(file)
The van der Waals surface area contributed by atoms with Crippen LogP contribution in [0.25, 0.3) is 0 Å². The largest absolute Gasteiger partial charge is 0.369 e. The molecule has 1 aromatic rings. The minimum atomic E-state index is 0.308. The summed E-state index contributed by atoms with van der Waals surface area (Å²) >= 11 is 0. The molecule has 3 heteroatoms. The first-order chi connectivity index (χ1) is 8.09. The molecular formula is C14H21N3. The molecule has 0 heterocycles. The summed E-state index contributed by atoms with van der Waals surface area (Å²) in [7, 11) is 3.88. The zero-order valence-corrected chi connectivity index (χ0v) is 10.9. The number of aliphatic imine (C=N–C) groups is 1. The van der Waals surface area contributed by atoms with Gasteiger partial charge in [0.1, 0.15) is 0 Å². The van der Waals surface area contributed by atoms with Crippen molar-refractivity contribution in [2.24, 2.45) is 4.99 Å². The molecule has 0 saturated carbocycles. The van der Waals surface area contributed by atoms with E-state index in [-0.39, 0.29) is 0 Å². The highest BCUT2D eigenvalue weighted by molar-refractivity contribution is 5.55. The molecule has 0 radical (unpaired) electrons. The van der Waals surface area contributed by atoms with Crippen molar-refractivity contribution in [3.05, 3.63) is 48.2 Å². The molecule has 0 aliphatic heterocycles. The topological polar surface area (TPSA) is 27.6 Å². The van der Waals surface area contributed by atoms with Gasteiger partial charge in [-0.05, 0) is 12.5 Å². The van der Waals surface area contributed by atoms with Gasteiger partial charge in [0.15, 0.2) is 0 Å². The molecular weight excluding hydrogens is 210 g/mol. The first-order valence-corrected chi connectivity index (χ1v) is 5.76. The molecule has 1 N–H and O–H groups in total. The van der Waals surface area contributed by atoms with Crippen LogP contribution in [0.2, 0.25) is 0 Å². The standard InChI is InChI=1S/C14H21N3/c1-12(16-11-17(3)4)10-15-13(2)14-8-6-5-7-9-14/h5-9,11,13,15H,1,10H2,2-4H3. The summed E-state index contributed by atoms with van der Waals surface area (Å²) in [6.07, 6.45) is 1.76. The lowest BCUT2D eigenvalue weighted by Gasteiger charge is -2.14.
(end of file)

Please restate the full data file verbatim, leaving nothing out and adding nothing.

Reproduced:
The van der Waals surface area contributed by atoms with Crippen LogP contribution in [0.25, 0.3) is 0 Å². The largest absolute Gasteiger partial charge is 0.369 e. The molecule has 1 aromatic rings. The minimum atomic E-state index is 0.308. The summed E-state index contributed by atoms with van der Waals surface area (Å²) >= 11 is 0. The molecule has 3 heteroatoms. The first-order chi connectivity index (χ1) is 8.09. The molecular formula is C14H21N3. The molecule has 0 heterocycles. The summed E-state index contributed by atoms with van der Waals surface area (Å²) in [7, 11) is 3.88. The zero-order valence-corrected chi connectivity index (χ0v) is 10.9. The number of aliphatic imine (C=N–C) groups is 1. The van der Waals surface area contributed by atoms with Gasteiger partial charge in [0.1, 0.15) is 0 Å². The van der Waals surface area contributed by atoms with Crippen molar-refractivity contribution in [2.24, 2.45) is 4.99 Å². The molecule has 0 saturated carbocycles. The van der Waals surface area contributed by atoms with E-state index in [-0.39, 0.29) is 0 Å². The highest BCUT2D eigenvalue weighted by molar-refractivity contribution is 5.55. The molecule has 0 radical (unpaired) electrons. The van der Waals surface area contributed by atoms with Crippen molar-refractivity contribution in [3.05, 3.63) is 48.2 Å². The molecule has 0 aliphatic heterocycles. The topological polar surface area (TPSA) is 27.6 Å². The van der Waals surface area contributed by atoms with Gasteiger partial charge in [-0.05, 0) is 12.5 Å². The van der Waals surface area contributed by atoms with Gasteiger partial charge in [0.15, 0.2) is 0 Å². The molecular weight excluding hydrogens is 210 g/mol. The first-order valence-corrected chi connectivity index (χ1v) is 5.76. The molecule has 1 N–H and O–H groups in total. The van der Waals surface area contributed by atoms with Crippen LogP contribution in [0.2, 0.25) is 0 Å². The standard InChI is InChI=1S/C14H21N3/c1-12(16-11-17(3)4)10-15-13(2)14-8-6-5-7-9-14/h5-9,11,13,15H,1,10H2,2-4H3. The summed E-state index contributed by atoms with van der Waals surface area (Å²) in [6.07, 6.45) is 1.76. The lowest BCUT2D eigenvalue weighted by Gasteiger charge is -2.14.